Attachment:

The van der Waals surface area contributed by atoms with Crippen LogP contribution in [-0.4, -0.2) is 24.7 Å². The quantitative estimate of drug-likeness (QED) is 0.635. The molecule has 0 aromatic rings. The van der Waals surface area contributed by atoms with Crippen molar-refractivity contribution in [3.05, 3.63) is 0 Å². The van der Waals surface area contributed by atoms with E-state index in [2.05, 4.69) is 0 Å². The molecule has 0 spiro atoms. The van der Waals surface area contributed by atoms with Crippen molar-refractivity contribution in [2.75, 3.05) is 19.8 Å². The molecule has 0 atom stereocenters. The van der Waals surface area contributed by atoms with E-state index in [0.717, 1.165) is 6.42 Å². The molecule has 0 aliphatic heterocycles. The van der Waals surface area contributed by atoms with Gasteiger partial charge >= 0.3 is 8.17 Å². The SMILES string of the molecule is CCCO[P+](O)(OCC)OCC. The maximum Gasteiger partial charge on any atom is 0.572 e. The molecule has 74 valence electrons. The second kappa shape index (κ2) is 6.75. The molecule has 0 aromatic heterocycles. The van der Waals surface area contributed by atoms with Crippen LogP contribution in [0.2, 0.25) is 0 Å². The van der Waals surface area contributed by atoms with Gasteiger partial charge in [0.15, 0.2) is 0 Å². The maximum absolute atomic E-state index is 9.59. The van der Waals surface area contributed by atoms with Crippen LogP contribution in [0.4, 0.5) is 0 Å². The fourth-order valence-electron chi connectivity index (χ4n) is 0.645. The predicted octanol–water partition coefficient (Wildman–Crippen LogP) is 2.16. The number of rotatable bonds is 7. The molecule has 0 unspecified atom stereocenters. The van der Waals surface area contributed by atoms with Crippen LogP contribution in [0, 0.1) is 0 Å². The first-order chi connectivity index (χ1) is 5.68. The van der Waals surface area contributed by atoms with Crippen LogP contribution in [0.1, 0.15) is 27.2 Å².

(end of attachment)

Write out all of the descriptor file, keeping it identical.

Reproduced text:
The van der Waals surface area contributed by atoms with Crippen LogP contribution in [-0.4, -0.2) is 24.7 Å². The quantitative estimate of drug-likeness (QED) is 0.635. The molecule has 0 aromatic rings. The van der Waals surface area contributed by atoms with Crippen molar-refractivity contribution in [3.05, 3.63) is 0 Å². The van der Waals surface area contributed by atoms with E-state index in [2.05, 4.69) is 0 Å². The molecule has 0 spiro atoms. The van der Waals surface area contributed by atoms with Crippen molar-refractivity contribution in [2.75, 3.05) is 19.8 Å². The molecule has 0 atom stereocenters. The van der Waals surface area contributed by atoms with E-state index in [0.717, 1.165) is 6.42 Å². The molecule has 0 aliphatic heterocycles. The van der Waals surface area contributed by atoms with Gasteiger partial charge >= 0.3 is 8.17 Å². The SMILES string of the molecule is CCCO[P+](O)(OCC)OCC. The maximum Gasteiger partial charge on any atom is 0.572 e. The molecule has 74 valence electrons. The second kappa shape index (κ2) is 6.75. The molecule has 0 aromatic heterocycles. The van der Waals surface area contributed by atoms with Crippen LogP contribution in [0.2, 0.25) is 0 Å². The van der Waals surface area contributed by atoms with Gasteiger partial charge in [0.15, 0.2) is 0 Å². The maximum absolute atomic E-state index is 9.59. The van der Waals surface area contributed by atoms with Crippen LogP contribution in [0.4, 0.5) is 0 Å². The fourth-order valence-electron chi connectivity index (χ4n) is 0.645. The predicted octanol–water partition coefficient (Wildman–Crippen LogP) is 2.16. The number of rotatable bonds is 7. The molecule has 0 unspecified atom stereocenters. The van der Waals surface area contributed by atoms with Crippen LogP contribution in [0, 0.1) is 0 Å². The first-order chi connectivity index (χ1) is 5.68. The van der Waals surface area contributed by atoms with Crippen LogP contribution in [0.1, 0.15) is 27.2 Å².